My guide on getting over a breakup is packed with more ideas.
How to distance yourself before a breakup
It’s often recommended to start emotionally distancing yourself from your partner as you get ready to break up with them, as this will make the split itself less painful.
This is probably true.
It would be easier to split up with someone after spending time away from them and remembering how to become emotionally independent.
Maybe you even want to start flirting with other people and sowing the seeds for a new relationship.
However, I would argue that it’s deeply unfair on your partner to do this.
By delaying an inevitable split, you’re delaying their opportunity to find happiness with someone else.
That’s not right.
Don’t wait longer than you need to initiate the break up.
How to prepare for a breakup when you live together
Your exit plan can be difficult to organise when you live together.
Perhaps you share rent, bills and possessions.
Maybe you have equal rights to remain in the property.
The first thing to say is: one of you has to leave.
Trying to make it work as roommates isn’t worth the drama.
Set a fair deadline for one of you to go – and stick to it.
Secondly, I want to urge you to be fair to your partner.
You may feel like booting them out, throwing their things out the window and screwing them over financially, but this isn’t worth the long-term stress either.
By trying to negotiate a fair and amicable split, you encourage your partner to behave fairly towards you too.
By trying to screw them over, you encourage them to also make life difficult for you.
If necessary, perhaps you’ll want to bring in someone you both know to act as a mediator.
Try not to involve people who will take sides.
If your partner isn’t willing to play fair, know your legal rights and act upon them if necessary.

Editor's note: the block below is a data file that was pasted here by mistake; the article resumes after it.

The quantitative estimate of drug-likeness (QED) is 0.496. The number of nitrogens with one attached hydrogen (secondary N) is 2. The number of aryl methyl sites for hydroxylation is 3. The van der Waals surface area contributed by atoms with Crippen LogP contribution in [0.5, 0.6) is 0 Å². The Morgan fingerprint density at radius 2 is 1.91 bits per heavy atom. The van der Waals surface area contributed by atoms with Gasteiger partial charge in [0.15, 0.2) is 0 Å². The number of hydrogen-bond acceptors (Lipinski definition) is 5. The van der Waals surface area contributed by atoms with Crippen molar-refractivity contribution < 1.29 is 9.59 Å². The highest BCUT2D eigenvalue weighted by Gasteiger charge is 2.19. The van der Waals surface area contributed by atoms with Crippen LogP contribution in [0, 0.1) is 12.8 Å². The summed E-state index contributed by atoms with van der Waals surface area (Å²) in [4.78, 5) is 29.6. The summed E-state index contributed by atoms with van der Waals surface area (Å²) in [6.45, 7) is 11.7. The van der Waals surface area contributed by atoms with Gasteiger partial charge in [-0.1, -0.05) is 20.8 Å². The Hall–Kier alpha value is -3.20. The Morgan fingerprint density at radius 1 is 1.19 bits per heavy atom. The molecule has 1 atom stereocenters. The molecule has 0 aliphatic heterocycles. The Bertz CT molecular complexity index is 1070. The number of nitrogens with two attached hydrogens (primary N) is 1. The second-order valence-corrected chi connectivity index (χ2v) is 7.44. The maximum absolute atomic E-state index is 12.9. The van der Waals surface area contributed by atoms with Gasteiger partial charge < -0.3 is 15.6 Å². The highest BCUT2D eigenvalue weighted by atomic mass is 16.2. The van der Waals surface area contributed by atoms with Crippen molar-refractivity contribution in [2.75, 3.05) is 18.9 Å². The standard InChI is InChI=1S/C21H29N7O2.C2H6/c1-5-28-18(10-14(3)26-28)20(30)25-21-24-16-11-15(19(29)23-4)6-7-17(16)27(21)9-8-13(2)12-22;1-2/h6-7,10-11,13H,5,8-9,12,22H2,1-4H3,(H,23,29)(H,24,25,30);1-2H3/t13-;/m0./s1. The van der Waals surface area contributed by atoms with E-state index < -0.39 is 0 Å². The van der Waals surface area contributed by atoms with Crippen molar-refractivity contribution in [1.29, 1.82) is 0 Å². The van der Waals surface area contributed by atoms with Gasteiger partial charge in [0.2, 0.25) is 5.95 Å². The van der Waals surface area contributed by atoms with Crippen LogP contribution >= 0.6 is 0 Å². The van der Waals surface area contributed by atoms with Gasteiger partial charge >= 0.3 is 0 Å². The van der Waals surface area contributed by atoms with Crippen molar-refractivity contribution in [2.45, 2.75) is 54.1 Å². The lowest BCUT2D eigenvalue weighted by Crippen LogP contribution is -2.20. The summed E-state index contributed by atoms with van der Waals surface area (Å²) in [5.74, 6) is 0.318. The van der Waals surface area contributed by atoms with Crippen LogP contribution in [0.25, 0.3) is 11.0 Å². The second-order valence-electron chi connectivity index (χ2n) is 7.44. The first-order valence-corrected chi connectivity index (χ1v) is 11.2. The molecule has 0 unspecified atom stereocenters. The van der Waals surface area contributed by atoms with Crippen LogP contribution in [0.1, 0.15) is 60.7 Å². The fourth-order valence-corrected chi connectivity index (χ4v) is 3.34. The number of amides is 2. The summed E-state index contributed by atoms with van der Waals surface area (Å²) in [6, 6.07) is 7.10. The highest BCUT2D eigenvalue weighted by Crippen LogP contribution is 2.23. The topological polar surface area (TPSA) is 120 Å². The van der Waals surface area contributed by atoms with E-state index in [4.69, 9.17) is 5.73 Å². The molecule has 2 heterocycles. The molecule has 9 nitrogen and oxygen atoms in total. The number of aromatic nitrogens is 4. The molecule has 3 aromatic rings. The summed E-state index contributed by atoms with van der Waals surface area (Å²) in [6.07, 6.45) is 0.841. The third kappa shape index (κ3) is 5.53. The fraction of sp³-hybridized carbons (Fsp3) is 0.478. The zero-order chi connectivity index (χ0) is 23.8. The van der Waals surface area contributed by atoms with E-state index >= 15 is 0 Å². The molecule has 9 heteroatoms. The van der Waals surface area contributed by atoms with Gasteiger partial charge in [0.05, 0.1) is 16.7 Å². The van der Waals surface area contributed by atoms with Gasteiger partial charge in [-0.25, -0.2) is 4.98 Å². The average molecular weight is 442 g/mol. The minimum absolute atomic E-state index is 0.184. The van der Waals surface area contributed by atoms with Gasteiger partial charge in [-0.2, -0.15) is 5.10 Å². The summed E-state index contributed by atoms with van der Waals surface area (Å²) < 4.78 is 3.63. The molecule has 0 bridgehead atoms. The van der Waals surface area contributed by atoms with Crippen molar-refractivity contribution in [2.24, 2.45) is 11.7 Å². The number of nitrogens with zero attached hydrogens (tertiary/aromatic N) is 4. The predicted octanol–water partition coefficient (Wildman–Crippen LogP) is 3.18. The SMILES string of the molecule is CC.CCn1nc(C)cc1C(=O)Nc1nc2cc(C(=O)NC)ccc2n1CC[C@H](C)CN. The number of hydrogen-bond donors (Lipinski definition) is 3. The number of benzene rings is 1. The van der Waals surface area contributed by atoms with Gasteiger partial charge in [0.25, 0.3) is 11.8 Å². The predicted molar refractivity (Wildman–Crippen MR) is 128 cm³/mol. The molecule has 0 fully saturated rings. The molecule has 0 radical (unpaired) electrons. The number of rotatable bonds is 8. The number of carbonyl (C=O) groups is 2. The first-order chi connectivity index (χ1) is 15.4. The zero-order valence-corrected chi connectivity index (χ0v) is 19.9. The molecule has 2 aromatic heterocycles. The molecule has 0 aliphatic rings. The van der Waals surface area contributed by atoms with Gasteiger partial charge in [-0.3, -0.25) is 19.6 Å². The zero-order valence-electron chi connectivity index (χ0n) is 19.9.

Resist the urge to take the law into your own hands and score petty wins over them.
It might feel good in the short-term, but it’s an awful idea if you want to move on quickly from the relationship.
How do you financially prepare for a break up?
If you own a joint bank account or have both your names on other bills, you need to close these accounts or convert them into a single-person account.
In many cases, you’ll need their co-operation to do this.
As such, you may need to wait until after the split to begin this process.
If your partner refuses to cooperate, you’ll at least need to notify the provider of these accounts about the split.
They might be able to help or at least protect you from being responsible for reckless financial behaviour on behalf of your ex.
This should be a priority.
While you remain financially linked to your ex, their credit score will affect yours.
You may also remain liable for debt they accrue.
How to financially prepare for divorce
If you’re married, parting ways financially tends to be a lot more complicated.
This guide has some useful tips on financially preparing yourself for a divorce.
However, it’s usually best to seek advice from your solicitor.